Amber Heard’s character eats an entire red velvet cake while her friend’s middle-aged moms are being told how beautiful they are by the perfect-bodied “Male Entertainers” in the next room over. She and Magic Mike discuss God and the merits of cookies vs. cake, and Mike tells her “yes, my God is a She” before twirling out of the room. She’s a character that feels like she might have served some sort of narrative purpose in an earlier draft, and they forgot to write her out because they’d already cast the part. I don’t care, because “God is a She” and then he twirled for her. For her. Not because he expected anything from her in return, though. Magic Mike don’t play like that.

Mike’s not ready for a relationship yet, or even ready to try for one, but you know what? That’s not the point. They make a connection anyway, one that culminates with him humping her face on stage in front of hundreds of screaming lady while he high fives his co-dancer, Malik, and what a life-affirming fucking high five it is.


We are all Amber Heard in a delightful man-sandwich. The movie is the red velvet cake. I am crying with happiness and make a tear for the nearest Shake Shack the very second the movie is over.

We are all Queens, and we deserve some goddamn red velvet cake.

In what’s probably the most thoughtful scene in the movie that doesn’t involve stripping, Donald Glover’s character, Andre, explained that he initially got into the male stripping game out of financial need, and thought he’d hate it. But then he came to appreciate the value in titillating women for a living—using his specific talents to make them feel beautiful. Childish Gambino has found a way to marry his passion for music to his work as a male sex object, and his customers adore him for it. He adores his customers. Everyone’s just so fucking happy with their life decisions. Andre can do it, boys—now you can, too.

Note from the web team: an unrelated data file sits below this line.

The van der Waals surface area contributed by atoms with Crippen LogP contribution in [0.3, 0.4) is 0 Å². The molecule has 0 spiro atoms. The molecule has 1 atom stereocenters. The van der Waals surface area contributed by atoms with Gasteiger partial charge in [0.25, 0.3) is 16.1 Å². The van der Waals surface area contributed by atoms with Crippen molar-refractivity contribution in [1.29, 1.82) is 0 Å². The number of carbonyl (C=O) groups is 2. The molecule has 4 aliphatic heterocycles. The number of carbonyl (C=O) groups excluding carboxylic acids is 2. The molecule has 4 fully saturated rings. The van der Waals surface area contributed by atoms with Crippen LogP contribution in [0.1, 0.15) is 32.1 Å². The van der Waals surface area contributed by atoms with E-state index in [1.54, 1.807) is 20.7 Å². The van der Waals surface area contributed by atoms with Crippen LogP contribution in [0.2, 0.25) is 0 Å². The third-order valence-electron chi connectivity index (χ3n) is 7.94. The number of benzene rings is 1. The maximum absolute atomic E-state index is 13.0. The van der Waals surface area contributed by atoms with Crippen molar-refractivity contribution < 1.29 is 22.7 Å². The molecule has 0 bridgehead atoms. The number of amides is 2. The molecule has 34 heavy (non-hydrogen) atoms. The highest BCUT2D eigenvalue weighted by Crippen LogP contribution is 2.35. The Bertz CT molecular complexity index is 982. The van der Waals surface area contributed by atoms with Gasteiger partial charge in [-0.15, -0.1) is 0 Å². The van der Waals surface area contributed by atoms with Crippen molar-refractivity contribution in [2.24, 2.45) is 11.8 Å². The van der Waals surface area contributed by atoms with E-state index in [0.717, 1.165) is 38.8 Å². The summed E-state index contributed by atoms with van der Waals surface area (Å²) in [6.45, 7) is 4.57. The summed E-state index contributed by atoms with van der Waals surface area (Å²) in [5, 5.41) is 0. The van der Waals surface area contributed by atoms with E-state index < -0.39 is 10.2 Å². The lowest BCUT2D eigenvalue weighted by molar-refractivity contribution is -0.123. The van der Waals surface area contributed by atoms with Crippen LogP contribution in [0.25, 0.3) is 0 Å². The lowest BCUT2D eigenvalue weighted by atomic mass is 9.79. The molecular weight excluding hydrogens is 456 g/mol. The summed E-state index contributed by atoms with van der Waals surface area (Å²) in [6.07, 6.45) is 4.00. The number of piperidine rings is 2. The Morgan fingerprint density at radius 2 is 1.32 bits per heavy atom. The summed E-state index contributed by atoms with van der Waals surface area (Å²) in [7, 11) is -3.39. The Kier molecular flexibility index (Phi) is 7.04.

The movie ends on with the Kings of Tampa staring over the ocean at some fireworks. Rather, it ends with them staring at a PA waving a cookie over some lights because they didn’t have the budget for actual fireworks. It’s unclear as to whether or not they actually win the Stripper Convention. Was this really their last hurrah? Is Mike going back to his struggling furniture business? Who cares? The ladies love them, and that makes them feel good for the time being. No one cares about your furniture business, Magic Mike. But do you hear that? The opening beat to “Pony” just dropped. You know what to do.

Being in the business of titillating women is ultimately beneath them. In Magic Mike XXL, women’s pleasure is put front and center. Other critics have put forth the idea that there’s ultimately no point to this shallow romp through banana hammock Disneyland, but I disagree—it’s about reconciling the cognitive dissonance of the first one, and that, yes, a man can take some pride in acting out women’s fantasies for a modest shower of dollar bills. In that regard, Magic Mike XXL is the more mature of the two—one need not be ashamed of their stripper identity. It doesn’t always have to be either/or—it can be both.

Lindsay vlogs on various topics nerdy and nostalgic on YouTube, co-hosts irreverent book show “Booze Your Own Adventure,” and is co-founder If you don’t mind your timeline flooded with tweets about old cartoons, dog pictures and Michael Bay, you can follow her on Twitter.